Charting Their Own Course

The Old Man And The
Fishing Boat

By Rich Morris
Published: June/July 2013

In honor of Father's Day, a son pays homage to the man who quietly instilled his love of the water.

Photo of the author with his first small sailboat

On Sundays, his day off, my dad would throw the boat on top of the car and take me to one of the little ponds around our home in Bucks County, Pennsylvania. Then he'd rig the boat, put me in, and push me off like a little toy. I'd sail across the pond, ground on the other shore, and dad would stroll around, turn the boat, and push me off again. I'd do that for an hour or so, then he'd load us back up and we'd go home. Eventually I figured out how to turn, and soon I was sailing around in the tiny ponds. I got pretty good at tacking, so my father would bring a lawn chair, and sit and watch, puffing on his pipe while I sailed to Jamaica or England, or wherever my imagination took me. I loved those sails, and my dad seemed to love them, too.

Photo of author

As I was dreamily recounting my story, the doctor was paying attention. I imagined he was wondering how he could do the same for his two kids, playing down below. He wanted them to love sailing as much as he did. As we continued to talk and I told him more about my dad, I noticed a blue speck to seaward. Over the next hour or so, I watched as the speck, a fishing boat, grew larger and larger, obviously heading to the inlet, too. It was moving slowly, a blue lapstrake hull with nautical white trim, the outriggers set and trolling. As the fishing boat rolled and yawed along, I knew this boat would be the perfect ending for the story I was weaving for the doctor. With a little course adjusting, our sailboat would pass above the fishing craft, on almost parallel courses, allowing us to see into the cockpit.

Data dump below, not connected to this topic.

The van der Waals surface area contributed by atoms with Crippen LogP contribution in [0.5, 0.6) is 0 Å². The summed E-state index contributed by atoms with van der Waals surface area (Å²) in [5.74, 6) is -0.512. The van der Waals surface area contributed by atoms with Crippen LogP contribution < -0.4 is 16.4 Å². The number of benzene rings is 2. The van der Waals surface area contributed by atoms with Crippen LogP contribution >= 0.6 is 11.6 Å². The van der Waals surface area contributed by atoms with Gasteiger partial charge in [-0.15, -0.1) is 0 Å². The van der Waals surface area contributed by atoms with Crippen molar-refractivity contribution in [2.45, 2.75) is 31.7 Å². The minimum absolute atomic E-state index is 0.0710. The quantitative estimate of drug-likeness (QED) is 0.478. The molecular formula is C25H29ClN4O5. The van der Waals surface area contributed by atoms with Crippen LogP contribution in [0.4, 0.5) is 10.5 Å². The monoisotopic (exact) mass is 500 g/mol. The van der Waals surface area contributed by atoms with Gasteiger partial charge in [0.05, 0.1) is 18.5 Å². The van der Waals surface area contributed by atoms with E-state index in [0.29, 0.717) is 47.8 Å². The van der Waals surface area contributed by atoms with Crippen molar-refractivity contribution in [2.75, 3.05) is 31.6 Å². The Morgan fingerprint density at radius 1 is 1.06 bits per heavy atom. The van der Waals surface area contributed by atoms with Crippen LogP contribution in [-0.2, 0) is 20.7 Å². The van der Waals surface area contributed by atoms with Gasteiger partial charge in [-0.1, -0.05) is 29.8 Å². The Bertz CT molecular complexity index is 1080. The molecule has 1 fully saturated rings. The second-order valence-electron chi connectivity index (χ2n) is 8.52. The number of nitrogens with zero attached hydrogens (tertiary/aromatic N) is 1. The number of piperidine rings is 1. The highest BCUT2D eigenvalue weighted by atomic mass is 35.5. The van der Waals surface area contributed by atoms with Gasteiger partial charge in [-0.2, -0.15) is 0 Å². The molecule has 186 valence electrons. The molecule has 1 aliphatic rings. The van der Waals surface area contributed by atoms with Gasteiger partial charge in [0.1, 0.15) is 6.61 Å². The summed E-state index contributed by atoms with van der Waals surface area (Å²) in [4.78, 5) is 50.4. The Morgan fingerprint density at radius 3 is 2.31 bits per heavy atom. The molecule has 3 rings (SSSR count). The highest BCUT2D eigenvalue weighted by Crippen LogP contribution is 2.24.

Photo of the author looking up a the sails

As I continued to talk about my father and his fishing prowess, the doctor interrupted me to point out the boat we were approaching. We crossed his path about 400 yards behind him, far enough to avoid the lines, and then I bore down a little to stay close. The orthodontist became a little fidgety, as we were on a fine reach, footing past the boat. He didn't want to upset anyone on such a perfect day, and I assured him that there would be no problem. As we drew nearer, we could see the lone fisherman, puffing on a pipe, with the wheel lashed in place, four lines out, and a pole in his hands. This was my father, of course, in his element, as happy as I'd ever seen him. He was pumping a line for effect, and his face broke into a huge grin when he saw the sailboat approaching. He waved with his free hand.

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